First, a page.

Veterinary Chiropractic Medicine

What is Veterinary Chiropractic Medicine?

Veterinary Chiropractic medicine is a therapeutic technique that focuses on restoring normal movement to the spinal column. It is an extremely useful tool for addressing lameness due to neck & back pain, as well as, medical issues that are typically not thought of as being a chiropractic problem.

The premise behind Chiropractic Medicine is that the body has an ‘innate intelligence’. Above all, the body has the means and wants to heal itself and maintain a state of health. Every joint in the body should move freely. This includes the spinal column, every vertebra should move easily against the next. The term subluxation is applied to a joint or vertebra that is ‘stuck’ and unable to move freely. Subluxations (stuck vertebrae) then cause increased muscle tension locally, sensitivity to pressure, limited and painful motions and changes in posture. Change in posture will eventually lead to a change in gait and muscle changes. Muscles and nerves have a memory and over time chronic subluxations will cause nerve impulses to fire with minimal stimulation, basically nerves and muscles become tight and hypersensitive.

Keep in mind that nerves originating in the spinal cord go to the limbs and internal organs. There is a reciprocal effect between the organs and the spine. For example, a dog with chronic lower back subluxations, over time, may experience issues of incontinence or bladder problems. The opposite is also true, for example a dog with kidney stones will, over time, have subluxations and pain in the upper lumbar spine.

Subluxation or lack of joint motion also has many affects on the joint itself. The cartilage (cushion) in the joint becomes thin and brittle; it will develop holes and eventually become calcified. Joint fluid (which nourishes the joint) will lose protective proteins and arthritis will occur. SNOWBALL EFFECT!

Veterinary Chiropractors assess the movement in each joint and vertebrae and establish where the subluxations are. The affected joint or vertebrae is brought into ‘tension’ and a gentle thrust in the correct direction frees up joint mobility, this is called an adjustment. One of the things I love about doing Chiropractic Medicine is the immediate change the animal experiences. After the adjustment your canine-friend or feline-friend will experience improved mobility, decreased muscle tenderness, decreased swelling and improved nerve function. The adjustment also causes a release of endorphins, which have both pain relieving and relaxing properties. Needless to say it doesn’t take many visits before our fuzzy companions figure out Chiropractic adjustments feel really good.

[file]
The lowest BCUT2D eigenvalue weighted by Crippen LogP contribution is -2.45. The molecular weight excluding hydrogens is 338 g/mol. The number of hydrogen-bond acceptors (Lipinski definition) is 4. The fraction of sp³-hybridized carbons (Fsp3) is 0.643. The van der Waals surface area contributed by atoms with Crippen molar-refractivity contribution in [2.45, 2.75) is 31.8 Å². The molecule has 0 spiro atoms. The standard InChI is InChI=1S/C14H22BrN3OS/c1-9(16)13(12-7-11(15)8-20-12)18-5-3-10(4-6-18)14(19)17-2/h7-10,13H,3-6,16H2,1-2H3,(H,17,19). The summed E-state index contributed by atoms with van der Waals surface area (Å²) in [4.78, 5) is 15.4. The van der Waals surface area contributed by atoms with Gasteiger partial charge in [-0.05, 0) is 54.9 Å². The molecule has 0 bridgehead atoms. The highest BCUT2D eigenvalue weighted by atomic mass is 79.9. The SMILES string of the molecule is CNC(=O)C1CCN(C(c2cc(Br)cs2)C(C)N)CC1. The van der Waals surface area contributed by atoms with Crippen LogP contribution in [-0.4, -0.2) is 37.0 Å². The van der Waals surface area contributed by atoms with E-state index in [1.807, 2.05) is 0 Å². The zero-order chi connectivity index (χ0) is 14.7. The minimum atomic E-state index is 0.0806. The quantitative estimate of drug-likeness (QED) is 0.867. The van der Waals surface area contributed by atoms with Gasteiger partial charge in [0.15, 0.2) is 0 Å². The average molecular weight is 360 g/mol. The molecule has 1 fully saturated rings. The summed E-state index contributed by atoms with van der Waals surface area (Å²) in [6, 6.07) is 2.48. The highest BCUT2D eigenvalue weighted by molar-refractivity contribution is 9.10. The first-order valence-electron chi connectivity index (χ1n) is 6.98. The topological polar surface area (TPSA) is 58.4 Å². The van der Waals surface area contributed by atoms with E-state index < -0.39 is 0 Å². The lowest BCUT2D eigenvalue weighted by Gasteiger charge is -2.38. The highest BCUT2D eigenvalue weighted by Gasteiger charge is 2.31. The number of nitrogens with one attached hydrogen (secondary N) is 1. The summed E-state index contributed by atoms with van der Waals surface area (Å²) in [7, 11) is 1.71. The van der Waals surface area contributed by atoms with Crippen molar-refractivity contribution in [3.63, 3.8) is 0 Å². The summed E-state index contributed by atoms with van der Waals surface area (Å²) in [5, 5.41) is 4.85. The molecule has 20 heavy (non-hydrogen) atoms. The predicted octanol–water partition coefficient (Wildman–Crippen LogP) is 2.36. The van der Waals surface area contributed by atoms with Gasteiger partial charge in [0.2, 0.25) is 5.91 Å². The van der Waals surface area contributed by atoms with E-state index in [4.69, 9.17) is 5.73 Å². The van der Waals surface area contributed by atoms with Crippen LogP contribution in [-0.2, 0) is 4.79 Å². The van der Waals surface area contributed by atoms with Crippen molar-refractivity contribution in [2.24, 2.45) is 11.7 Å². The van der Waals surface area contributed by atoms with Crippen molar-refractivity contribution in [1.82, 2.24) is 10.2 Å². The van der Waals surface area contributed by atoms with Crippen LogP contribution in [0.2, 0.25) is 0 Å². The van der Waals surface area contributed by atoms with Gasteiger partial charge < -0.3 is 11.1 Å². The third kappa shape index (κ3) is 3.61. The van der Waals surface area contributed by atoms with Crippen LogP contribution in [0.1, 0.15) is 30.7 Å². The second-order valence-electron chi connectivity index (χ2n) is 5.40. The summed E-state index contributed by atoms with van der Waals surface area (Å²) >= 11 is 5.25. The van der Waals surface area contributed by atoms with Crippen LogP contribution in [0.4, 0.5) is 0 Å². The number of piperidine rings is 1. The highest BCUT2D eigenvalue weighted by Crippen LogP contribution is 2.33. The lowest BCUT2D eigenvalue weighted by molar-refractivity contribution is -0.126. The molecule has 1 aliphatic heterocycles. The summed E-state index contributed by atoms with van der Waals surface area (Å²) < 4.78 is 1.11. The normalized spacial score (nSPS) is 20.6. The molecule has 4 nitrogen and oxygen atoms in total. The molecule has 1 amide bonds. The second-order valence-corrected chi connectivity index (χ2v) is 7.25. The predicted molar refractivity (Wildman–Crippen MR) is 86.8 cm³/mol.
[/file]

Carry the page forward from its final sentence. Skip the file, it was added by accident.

Possible indicators of subluxated joints or vertebrae:

You get the idea; these are just a few of the indicators that your animal companion may benefit from a chiropractic assessment.

Dogs with neck or back pain may have a lower head carriage or front leg lameness, decreased range of motion in the neck or back and be unable to do the ‘whole body shake’ that dogs so often do. You can see them try, they will start the shake and then stop short thinking “nope that’s going to hurt” and stop. Immediately after the adjustment the head is held at a more normal angle. They have less muscle reactivity in the neck and they are able to shake from head to tail. That immediate improvement is so gratifying and one of the reasons I love Chiropractic Medicine.

Longer-term changes include reversal of arthritis (as long as it is not too far progressed); improved muscle function, improved health and organ function and improved immune function. Chiropractic adjustments may be needed more frequently to start (that muscle memory I mentioned earlier), as muscles need to be retrained. If the problem is longstanding chiropractic adjustments may be indicated weekly or every other week. Once improvement is seen often the frequency of chiropractic visits is decreased to once monthly or just as needed. Routine exercises are helpful to retrain those muscles and limit subluxations.

Veterinary Chiropractic Medicine, Courtenay, Comox, CumberlandMy cat Max was displaying very odd behaviour. He would begin looking at his back feet, start to growl, then dive through his front feet in a kind of somersault and attack his own back feet. Max would bite himself so hard he would cry out in pain. I was very worried but couldn’t get a diagnosis from my vet. The only treatment that was recommended was to put him on an anti-anxiety medication essentially sedating him.

I took Max to Dr. Matheson and after a thorough examination, she explained what was happening. Max had a badly misaligned lower back, pelvis and sacrum. He was likely feeling either sharp pains (similar to a sciatica pain) or a tingling sensation and didn’t know where it was coming from.

After just two chiropractic adjustments Max is a much happier cat! He is no longer attacking his feet and his somersaults have stopped.

I highly recommend Dr Matheson and her wonderful staff at Balanced Paws.

- Lisa Wood